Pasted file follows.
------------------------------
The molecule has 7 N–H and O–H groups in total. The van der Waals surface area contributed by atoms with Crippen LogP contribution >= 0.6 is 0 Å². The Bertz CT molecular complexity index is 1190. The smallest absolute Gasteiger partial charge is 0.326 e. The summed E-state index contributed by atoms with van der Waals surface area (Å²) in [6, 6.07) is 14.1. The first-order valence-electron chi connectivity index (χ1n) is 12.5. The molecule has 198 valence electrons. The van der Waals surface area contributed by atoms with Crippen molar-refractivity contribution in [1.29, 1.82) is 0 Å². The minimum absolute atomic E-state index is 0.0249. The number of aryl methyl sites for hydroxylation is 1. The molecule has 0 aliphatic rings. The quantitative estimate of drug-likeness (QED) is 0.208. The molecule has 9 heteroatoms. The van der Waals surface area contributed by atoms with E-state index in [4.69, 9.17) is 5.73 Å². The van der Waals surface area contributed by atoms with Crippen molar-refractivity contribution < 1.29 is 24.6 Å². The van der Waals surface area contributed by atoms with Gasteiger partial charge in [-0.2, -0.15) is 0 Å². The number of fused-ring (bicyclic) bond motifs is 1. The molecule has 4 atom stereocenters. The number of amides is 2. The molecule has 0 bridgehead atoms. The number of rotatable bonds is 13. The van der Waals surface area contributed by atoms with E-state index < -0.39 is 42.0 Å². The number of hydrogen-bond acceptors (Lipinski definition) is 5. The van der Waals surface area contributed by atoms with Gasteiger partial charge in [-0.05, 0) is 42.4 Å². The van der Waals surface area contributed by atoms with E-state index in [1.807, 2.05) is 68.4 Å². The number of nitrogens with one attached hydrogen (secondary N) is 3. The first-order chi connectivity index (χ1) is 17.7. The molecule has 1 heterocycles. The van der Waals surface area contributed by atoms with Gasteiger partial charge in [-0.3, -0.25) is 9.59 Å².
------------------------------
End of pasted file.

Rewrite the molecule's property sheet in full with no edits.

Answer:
The molecule has 7 N–H and O–H groups in total. The van der Waals surface area contributed by atoms with Crippen LogP contribution >= 0.6 is 0 Å². The Bertz CT molecular complexity index is 1190. The smallest absolute Gasteiger partial charge is 0.326 e. The summed E-state index contributed by atoms with van der Waals surface area (Å²) in [6, 6.07) is 14.1. The first-order valence-electron chi connectivity index (χ1n) is 12.5. The molecule has 198 valence electrons. The van der Waals surface area contributed by atoms with Crippen molar-refractivity contribution in [1.29, 1.82) is 0 Å². The minimum absolute atomic E-state index is 0.0249. The number of aryl methyl sites for hydroxylation is 1. The molecule has 0 aliphatic rings. The quantitative estimate of drug-likeness (QED) is 0.208. The molecule has 9 heteroatoms. The van der Waals surface area contributed by atoms with E-state index in [4.69, 9.17) is 5.73 Å². The van der Waals surface area contributed by atoms with Crippen molar-refractivity contribution < 1.29 is 24.6 Å². The van der Waals surface area contributed by atoms with Gasteiger partial charge in [-0.2, -0.15) is 0 Å². The number of fused-ring (bicyclic) bond motifs is 1. The molecule has 4 atom stereocenters. The number of amides is 2. The molecule has 0 bridgehead atoms. The number of rotatable bonds is 13. The van der Waals surface area contributed by atoms with E-state index < -0.39 is 42.0 Å². The number of hydrogen-bond acceptors (Lipinski definition) is 5. The van der Waals surface area contributed by atoms with Gasteiger partial charge in [-0.05, 0) is 42.4 Å². The van der Waals surface area contributed by atoms with E-state index in [1.807, 2.05) is 68.4 Å². The number of nitrogens with one attached hydrogen (secondary N) is 3. The first-order chi connectivity index (χ1) is 17.7. The molecule has 1 heterocycles. The van der Waals surface area contributed by atoms with Gasteiger partial charge in [-0.3, -0.25) is 9.59 Å².